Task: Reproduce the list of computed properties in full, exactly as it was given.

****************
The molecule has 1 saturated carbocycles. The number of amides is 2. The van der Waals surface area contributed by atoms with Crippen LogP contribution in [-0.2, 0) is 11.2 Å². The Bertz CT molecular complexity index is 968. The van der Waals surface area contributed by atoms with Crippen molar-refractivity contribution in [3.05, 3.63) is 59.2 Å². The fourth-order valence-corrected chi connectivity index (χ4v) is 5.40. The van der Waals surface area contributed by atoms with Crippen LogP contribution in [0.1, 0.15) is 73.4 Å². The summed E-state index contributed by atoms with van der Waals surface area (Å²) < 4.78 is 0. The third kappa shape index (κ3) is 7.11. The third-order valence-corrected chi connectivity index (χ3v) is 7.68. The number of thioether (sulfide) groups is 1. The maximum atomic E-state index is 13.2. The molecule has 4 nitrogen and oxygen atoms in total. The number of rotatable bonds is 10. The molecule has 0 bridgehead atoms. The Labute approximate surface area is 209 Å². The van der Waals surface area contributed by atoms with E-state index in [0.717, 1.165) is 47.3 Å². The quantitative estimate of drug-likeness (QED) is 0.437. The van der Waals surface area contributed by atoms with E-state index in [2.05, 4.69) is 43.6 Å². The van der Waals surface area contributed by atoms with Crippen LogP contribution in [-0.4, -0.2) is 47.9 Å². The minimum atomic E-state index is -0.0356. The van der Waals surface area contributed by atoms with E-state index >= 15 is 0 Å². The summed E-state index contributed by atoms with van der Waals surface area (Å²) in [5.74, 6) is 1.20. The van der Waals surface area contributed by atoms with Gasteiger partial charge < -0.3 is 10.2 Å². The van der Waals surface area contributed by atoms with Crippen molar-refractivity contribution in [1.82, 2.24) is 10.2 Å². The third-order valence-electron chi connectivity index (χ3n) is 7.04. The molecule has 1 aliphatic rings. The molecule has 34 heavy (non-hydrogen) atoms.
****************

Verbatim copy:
The molecule has 1 saturated carbocycles. The number of amides is 2. The van der Waals surface area contributed by atoms with Crippen LogP contribution in [-0.2, 0) is 11.2 Å². The Bertz CT molecular complexity index is 968. The van der Waals surface area contributed by atoms with Crippen molar-refractivity contribution in [3.05, 3.63) is 59.2 Å². The fourth-order valence-corrected chi connectivity index (χ4v) is 5.40. The van der Waals surface area contributed by atoms with Crippen LogP contribution in [0.1, 0.15) is 73.4 Å². The summed E-state index contributed by atoms with van der Waals surface area (Å²) < 4.78 is 0. The third kappa shape index (κ3) is 7.11. The third-order valence-corrected chi connectivity index (χ3v) is 7.68. The number of thioether (sulfide) groups is 1. The maximum atomic E-state index is 13.2. The molecule has 4 nitrogen and oxygen atoms in total. The number of rotatable bonds is 10. The molecule has 0 bridgehead atoms. The Labute approximate surface area is 209 Å². The van der Waals surface area contributed by atoms with E-state index in [0.717, 1.165) is 47.3 Å². The quantitative estimate of drug-likeness (QED) is 0.437. The van der Waals surface area contributed by atoms with E-state index in [2.05, 4.69) is 43.6 Å². The van der Waals surface area contributed by atoms with Crippen LogP contribution in [-0.4, -0.2) is 47.9 Å². The minimum atomic E-state index is -0.0356. The van der Waals surface area contributed by atoms with E-state index >= 15 is 0 Å². The summed E-state index contributed by atoms with van der Waals surface area (Å²) in [5.74, 6) is 1.20. The van der Waals surface area contributed by atoms with Gasteiger partial charge < -0.3 is 10.2 Å². The van der Waals surface area contributed by atoms with Crippen molar-refractivity contribution in [1.82, 2.24) is 10.2 Å². The third-order valence-electron chi connectivity index (χ3n) is 7.04. The molecule has 1 aliphatic rings. The molecule has 34 heavy (non-hydrogen) atoms.